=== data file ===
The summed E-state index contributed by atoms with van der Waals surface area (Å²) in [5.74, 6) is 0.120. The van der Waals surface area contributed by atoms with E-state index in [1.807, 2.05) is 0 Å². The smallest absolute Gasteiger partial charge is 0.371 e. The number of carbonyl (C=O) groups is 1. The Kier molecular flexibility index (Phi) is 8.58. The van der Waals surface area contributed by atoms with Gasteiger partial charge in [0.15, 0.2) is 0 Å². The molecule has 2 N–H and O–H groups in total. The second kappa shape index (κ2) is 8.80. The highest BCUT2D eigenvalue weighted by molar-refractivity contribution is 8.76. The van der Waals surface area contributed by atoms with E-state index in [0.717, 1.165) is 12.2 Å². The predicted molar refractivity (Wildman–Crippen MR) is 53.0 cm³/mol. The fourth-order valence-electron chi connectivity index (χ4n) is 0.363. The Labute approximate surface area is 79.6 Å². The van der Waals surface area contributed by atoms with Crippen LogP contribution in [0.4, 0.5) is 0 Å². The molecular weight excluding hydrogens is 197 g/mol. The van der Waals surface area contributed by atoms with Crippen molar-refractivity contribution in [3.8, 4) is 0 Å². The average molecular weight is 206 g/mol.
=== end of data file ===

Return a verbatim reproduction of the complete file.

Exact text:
The summed E-state index contributed by atoms with van der Waals surface area (Å²) in [5.74, 6) is 0.120. The van der Waals surface area contributed by atoms with E-state index in [1.807, 2.05) is 0 Å². The smallest absolute Gasteiger partial charge is 0.371 e. The number of carbonyl (C=O) groups is 1. The Kier molecular flexibility index (Phi) is 8.58. The van der Waals surface area contributed by atoms with Gasteiger partial charge in [0.15, 0.2) is 0 Å². The molecule has 2 N–H and O–H groups in total. The second kappa shape index (κ2) is 8.80. The highest BCUT2D eigenvalue weighted by molar-refractivity contribution is 8.76. The van der Waals surface area contributed by atoms with E-state index in [0.717, 1.165) is 12.2 Å². The predicted molar refractivity (Wildman–Crippen MR) is 53.0 cm³/mol. The fourth-order valence-electron chi connectivity index (χ4n) is 0.363. The Labute approximate surface area is 79.6 Å². The van der Waals surface area contributed by atoms with Crippen LogP contribution in [0.4, 0.5) is 0 Å². The molecular weight excluding hydrogens is 197 g/mol. The van der Waals surface area contributed by atoms with Crippen molar-refractivity contribution in [3.8, 4) is 0 Å². The average molecular weight is 206 g/mol.